1000 is the story of how a couple of corrupt members of a corrupt system find their lives unravelling. Between them Simon Northcott and Buddy Martial have a brilliant scheme which hacks into the Foreign Exchange markets and extracts money in seconds. Unfortunately there scheme does not go undetected and they find themselves in a tough situation.
The premise behind this novel is reasonably interesting but the mechanics of it is so complicated that the author does not even attempt to explain properly what it involves, leaving the reader rather poorly informed as to what is really going on. Likewise, the structure of the novel is such that it takes four or five chapters before one is really aware of what these men do, and the beginning of the book is largely devoted to reconstrucing a rather hackneyed back story for the main characters.
At times the book picks up pace and threatens to be a bona fide thriller, but the writing style is so undeveloped one feels that the book was written by a teenager. The dialogue is utterly unoriginal and quite boring at times and like so many pulp-fiction thrillers, there is a litany of undeveloped, incidental characters that it is difficult to feel anything for.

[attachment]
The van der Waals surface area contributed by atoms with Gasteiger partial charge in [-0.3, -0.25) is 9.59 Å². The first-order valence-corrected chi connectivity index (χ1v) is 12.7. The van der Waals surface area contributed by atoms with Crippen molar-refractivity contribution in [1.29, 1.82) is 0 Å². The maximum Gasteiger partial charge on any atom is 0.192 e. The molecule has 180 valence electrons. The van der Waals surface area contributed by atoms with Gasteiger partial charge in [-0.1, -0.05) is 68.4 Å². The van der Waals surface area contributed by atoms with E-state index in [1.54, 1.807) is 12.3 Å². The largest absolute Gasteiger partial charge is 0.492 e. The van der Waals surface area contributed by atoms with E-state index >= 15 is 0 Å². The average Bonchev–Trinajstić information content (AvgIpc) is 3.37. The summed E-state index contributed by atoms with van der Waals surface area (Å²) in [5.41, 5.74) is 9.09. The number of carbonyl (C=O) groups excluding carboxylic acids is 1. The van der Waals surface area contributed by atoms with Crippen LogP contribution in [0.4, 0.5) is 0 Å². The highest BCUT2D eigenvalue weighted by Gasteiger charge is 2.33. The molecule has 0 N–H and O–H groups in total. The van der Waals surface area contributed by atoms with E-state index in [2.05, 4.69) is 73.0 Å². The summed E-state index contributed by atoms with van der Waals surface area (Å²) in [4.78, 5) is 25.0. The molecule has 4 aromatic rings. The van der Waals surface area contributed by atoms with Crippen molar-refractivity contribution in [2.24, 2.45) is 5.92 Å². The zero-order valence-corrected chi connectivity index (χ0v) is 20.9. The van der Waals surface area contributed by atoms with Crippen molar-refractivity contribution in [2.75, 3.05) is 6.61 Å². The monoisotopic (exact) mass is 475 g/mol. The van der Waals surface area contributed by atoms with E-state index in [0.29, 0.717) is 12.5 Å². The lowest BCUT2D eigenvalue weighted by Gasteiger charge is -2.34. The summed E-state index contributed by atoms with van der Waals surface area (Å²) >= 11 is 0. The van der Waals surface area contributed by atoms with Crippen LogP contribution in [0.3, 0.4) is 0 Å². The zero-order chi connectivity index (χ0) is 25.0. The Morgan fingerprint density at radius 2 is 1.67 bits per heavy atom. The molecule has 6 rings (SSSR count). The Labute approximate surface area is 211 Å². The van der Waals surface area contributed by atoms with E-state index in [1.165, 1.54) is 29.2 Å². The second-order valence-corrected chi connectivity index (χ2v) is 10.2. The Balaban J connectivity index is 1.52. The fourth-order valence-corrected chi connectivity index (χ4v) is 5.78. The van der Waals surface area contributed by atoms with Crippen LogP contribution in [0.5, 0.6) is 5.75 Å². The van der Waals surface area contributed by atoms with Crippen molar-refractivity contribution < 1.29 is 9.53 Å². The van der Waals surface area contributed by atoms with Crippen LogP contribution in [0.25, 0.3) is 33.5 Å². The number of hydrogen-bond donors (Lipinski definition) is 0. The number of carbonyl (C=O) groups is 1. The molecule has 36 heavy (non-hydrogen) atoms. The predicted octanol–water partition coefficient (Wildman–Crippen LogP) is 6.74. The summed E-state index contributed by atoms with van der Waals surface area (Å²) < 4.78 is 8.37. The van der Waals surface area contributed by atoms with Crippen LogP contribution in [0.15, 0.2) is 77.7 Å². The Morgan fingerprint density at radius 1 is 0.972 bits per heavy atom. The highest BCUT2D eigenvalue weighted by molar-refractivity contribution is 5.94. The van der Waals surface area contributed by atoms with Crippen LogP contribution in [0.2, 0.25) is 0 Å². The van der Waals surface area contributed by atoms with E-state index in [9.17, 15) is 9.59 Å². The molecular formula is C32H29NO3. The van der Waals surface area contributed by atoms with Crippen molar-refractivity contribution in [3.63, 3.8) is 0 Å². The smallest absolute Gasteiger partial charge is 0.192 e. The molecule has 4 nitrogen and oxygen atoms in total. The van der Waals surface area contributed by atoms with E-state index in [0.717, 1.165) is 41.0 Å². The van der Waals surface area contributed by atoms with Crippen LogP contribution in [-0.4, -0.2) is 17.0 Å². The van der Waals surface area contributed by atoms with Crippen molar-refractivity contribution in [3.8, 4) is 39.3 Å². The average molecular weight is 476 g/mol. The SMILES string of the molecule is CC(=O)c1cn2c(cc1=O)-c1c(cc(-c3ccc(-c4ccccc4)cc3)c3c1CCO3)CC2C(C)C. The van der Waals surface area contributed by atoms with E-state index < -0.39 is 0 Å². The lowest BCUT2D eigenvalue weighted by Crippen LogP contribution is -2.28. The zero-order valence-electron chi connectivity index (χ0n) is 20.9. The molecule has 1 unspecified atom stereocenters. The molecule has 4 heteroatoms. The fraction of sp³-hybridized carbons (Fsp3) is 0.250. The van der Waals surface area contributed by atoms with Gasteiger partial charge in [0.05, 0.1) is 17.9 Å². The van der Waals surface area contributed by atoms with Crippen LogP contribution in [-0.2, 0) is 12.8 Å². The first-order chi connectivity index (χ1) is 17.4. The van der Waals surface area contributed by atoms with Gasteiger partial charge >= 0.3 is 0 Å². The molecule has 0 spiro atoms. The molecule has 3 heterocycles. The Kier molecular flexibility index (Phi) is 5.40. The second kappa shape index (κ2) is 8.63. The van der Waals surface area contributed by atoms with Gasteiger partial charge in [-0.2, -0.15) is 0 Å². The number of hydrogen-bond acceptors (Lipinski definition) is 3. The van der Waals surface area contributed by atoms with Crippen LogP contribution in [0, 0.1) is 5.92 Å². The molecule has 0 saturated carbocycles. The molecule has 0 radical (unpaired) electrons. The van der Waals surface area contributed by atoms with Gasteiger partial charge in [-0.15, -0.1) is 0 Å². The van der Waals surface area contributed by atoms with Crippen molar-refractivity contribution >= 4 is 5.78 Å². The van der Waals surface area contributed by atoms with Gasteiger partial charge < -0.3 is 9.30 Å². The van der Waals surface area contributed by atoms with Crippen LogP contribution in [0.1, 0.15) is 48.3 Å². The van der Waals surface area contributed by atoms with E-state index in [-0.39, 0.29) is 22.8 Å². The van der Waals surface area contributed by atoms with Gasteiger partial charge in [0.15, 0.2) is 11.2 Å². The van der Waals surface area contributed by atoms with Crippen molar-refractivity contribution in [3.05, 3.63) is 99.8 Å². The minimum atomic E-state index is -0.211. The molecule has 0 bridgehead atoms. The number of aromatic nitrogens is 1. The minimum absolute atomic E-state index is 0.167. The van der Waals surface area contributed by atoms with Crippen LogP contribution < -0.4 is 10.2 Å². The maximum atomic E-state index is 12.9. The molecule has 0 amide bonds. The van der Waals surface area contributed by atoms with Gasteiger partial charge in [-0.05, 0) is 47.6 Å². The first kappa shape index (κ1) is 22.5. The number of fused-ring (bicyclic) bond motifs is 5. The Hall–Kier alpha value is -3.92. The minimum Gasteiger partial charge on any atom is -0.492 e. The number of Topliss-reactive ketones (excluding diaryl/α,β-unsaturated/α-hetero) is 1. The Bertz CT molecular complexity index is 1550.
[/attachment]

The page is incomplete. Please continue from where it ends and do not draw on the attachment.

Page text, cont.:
Worst of all is the name "1000" that is given to one of the characters, Kay Nocta, supposedly a brilliant and beautiful mathematician. An utterly contrived and ridiculous name for a character and book.
Despite its failings I found myself turning the pages towards the end despite having to force myself through large parts of the book. Having reached the ending, it was quite uninspiring and totally predictable.
I picked up this book in the bargain section of a second-hand bookshop; something which says a lot about its quality. Those who feel like a little light reading may find this readable but don't expect much in the way of style or characters.